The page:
tenth annual “new” Fast Day


Fast Day was once a national holiday. The “opposite of Thanksgiving,” instead of a feast and celebration, it featured a fast and contrition. It was even at the opposite end of the calendar, in April rather than November.

Centuries later, we are reviving and reimagining the holiday for contemporary life. This Thursday, April 5, 2012, the First Unitarian Church of Hobart will observe the tenth annual “new” Fast Day. You and your congregation are invited to join ~read more~

vm: Fast Day


This week, we celebrate the tenth annual “new” Fast Day: may going without food on Thursday wake us from our habitual slumbers, and develop deeper compassion for all those for whom hunger is not ~read more~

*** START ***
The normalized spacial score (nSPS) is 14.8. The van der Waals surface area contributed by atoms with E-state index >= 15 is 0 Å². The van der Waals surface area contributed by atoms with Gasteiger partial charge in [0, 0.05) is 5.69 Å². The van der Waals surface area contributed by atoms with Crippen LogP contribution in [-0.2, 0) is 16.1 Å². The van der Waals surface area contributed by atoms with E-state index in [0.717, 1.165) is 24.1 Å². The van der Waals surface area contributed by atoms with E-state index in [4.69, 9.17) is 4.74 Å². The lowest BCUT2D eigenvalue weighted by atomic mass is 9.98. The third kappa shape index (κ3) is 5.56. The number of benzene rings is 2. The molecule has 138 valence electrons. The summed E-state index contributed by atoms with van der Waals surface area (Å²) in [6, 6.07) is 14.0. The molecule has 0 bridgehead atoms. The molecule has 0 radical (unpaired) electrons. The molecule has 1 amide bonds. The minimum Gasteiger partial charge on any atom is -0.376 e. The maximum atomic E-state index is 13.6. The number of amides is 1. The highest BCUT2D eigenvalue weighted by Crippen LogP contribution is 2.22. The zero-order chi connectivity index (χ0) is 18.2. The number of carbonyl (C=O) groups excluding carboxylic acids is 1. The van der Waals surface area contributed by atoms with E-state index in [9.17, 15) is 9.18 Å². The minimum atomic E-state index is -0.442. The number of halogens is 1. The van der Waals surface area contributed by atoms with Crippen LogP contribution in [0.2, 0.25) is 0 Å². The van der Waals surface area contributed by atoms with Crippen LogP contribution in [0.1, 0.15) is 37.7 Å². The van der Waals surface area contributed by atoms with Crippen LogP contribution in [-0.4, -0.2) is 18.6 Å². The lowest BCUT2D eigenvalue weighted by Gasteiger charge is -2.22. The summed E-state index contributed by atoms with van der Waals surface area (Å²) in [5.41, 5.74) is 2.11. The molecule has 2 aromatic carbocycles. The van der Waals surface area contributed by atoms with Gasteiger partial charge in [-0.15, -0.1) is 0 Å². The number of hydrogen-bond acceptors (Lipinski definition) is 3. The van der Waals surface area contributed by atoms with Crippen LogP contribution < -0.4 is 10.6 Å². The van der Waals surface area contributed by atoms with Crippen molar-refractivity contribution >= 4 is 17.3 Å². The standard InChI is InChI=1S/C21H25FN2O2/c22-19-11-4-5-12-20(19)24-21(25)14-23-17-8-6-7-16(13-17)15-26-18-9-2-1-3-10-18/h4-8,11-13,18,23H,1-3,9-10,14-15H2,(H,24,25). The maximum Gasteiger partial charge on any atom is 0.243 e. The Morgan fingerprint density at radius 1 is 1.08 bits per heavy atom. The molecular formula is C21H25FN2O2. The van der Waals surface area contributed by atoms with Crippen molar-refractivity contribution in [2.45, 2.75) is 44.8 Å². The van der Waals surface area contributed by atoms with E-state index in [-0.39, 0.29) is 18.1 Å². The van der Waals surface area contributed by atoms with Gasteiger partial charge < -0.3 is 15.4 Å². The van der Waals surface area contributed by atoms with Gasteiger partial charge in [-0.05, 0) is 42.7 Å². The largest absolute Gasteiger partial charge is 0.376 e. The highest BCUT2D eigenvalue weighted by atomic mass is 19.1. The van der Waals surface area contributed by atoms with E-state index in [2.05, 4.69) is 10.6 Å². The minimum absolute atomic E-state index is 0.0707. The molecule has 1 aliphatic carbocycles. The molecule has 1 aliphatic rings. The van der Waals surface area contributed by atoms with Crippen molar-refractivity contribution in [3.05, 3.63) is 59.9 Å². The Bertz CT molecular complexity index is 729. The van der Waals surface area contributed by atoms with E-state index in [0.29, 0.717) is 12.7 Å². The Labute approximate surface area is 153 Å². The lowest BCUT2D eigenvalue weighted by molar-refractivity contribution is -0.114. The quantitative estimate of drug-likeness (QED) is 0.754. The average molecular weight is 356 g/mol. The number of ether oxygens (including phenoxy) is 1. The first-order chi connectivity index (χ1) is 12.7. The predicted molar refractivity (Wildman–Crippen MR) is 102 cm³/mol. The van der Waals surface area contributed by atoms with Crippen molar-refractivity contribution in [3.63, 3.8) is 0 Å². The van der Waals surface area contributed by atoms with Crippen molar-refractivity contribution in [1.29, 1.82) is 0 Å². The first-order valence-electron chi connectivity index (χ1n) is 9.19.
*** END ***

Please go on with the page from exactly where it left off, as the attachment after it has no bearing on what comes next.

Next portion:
faster than feeling (sermon; 080413)

Elements of a service celebrated at the Unitarian Universalist Congregation of Grand Traverse: 


The practice of fasting—of not eating, and maybe not even drinking, for a period of a day or a week or even months—has long been a human custom.  Some traditions use it to seek purification; others to demonstrate the supremacy of the will.  Fasting has been used to draw attention to social inequalities, by such people as Mahatma Gandhi and the British feminist Emmeline ~read more~

so may we categorize: